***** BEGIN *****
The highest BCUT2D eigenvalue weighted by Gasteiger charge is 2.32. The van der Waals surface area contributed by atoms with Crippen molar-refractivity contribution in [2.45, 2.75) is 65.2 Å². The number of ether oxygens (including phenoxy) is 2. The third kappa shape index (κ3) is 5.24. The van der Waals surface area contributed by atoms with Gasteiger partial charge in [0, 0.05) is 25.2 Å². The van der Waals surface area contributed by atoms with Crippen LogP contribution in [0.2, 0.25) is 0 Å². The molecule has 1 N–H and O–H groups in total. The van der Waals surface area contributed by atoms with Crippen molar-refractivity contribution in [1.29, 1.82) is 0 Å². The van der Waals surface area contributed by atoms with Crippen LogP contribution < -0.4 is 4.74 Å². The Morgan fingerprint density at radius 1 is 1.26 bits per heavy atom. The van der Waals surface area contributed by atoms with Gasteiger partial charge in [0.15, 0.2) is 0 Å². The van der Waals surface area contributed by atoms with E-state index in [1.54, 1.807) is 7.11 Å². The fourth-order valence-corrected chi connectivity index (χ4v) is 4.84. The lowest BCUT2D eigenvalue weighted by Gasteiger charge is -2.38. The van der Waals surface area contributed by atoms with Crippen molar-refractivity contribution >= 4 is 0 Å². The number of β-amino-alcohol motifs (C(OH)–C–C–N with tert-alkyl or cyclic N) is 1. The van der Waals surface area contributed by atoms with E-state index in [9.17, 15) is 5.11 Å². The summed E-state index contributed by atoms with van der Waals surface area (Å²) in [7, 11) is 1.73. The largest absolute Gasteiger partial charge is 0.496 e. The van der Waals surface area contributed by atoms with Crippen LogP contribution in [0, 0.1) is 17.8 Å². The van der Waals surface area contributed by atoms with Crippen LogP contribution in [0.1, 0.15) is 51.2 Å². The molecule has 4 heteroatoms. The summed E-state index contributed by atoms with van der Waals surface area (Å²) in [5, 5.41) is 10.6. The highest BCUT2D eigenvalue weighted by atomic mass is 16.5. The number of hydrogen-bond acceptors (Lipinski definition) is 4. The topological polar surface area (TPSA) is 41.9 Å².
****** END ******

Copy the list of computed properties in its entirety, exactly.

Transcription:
The highest BCUT2D eigenvalue weighted by Gasteiger charge is 2.32. The van der Waals surface area contributed by atoms with Crippen molar-refractivity contribution in [2.45, 2.75) is 65.2 Å². The number of ether oxygens (including phenoxy) is 2. The third kappa shape index (κ3) is 5.24. The van der Waals surface area contributed by atoms with Gasteiger partial charge in [0, 0.05) is 25.2 Å². The van der Waals surface area contributed by atoms with Crippen LogP contribution in [0.2, 0.25) is 0 Å². The molecule has 1 N–H and O–H groups in total. The van der Waals surface area contributed by atoms with Crippen molar-refractivity contribution in [1.29, 1.82) is 0 Å². The van der Waals surface area contributed by atoms with Crippen LogP contribution < -0.4 is 4.74 Å². The Morgan fingerprint density at radius 1 is 1.26 bits per heavy atom. The van der Waals surface area contributed by atoms with Gasteiger partial charge in [0.15, 0.2) is 0 Å². The van der Waals surface area contributed by atoms with E-state index in [1.54, 1.807) is 7.11 Å². The fourth-order valence-corrected chi connectivity index (χ4v) is 4.84. The lowest BCUT2D eigenvalue weighted by Gasteiger charge is -2.38. The van der Waals surface area contributed by atoms with Crippen molar-refractivity contribution >= 4 is 0 Å². The number of β-amino-alcohol motifs (C(OH)–C–C–N with tert-alkyl or cyclic N) is 1. The van der Waals surface area contributed by atoms with E-state index in [9.17, 15) is 5.11 Å². The summed E-state index contributed by atoms with van der Waals surface area (Å²) in [7, 11) is 1.73. The largest absolute Gasteiger partial charge is 0.496 e. The van der Waals surface area contributed by atoms with Crippen LogP contribution in [0, 0.1) is 17.8 Å². The van der Waals surface area contributed by atoms with Crippen LogP contribution in [0.1, 0.15) is 51.2 Å². The molecule has 4 heteroatoms. The summed E-state index contributed by atoms with van der Waals surface area (Å²) in [5, 5.41) is 10.6. The highest BCUT2D eigenvalue weighted by atomic mass is 16.5. The number of hydrogen-bond acceptors (Lipinski definition) is 4. The topological polar surface area (TPSA) is 41.9 Å².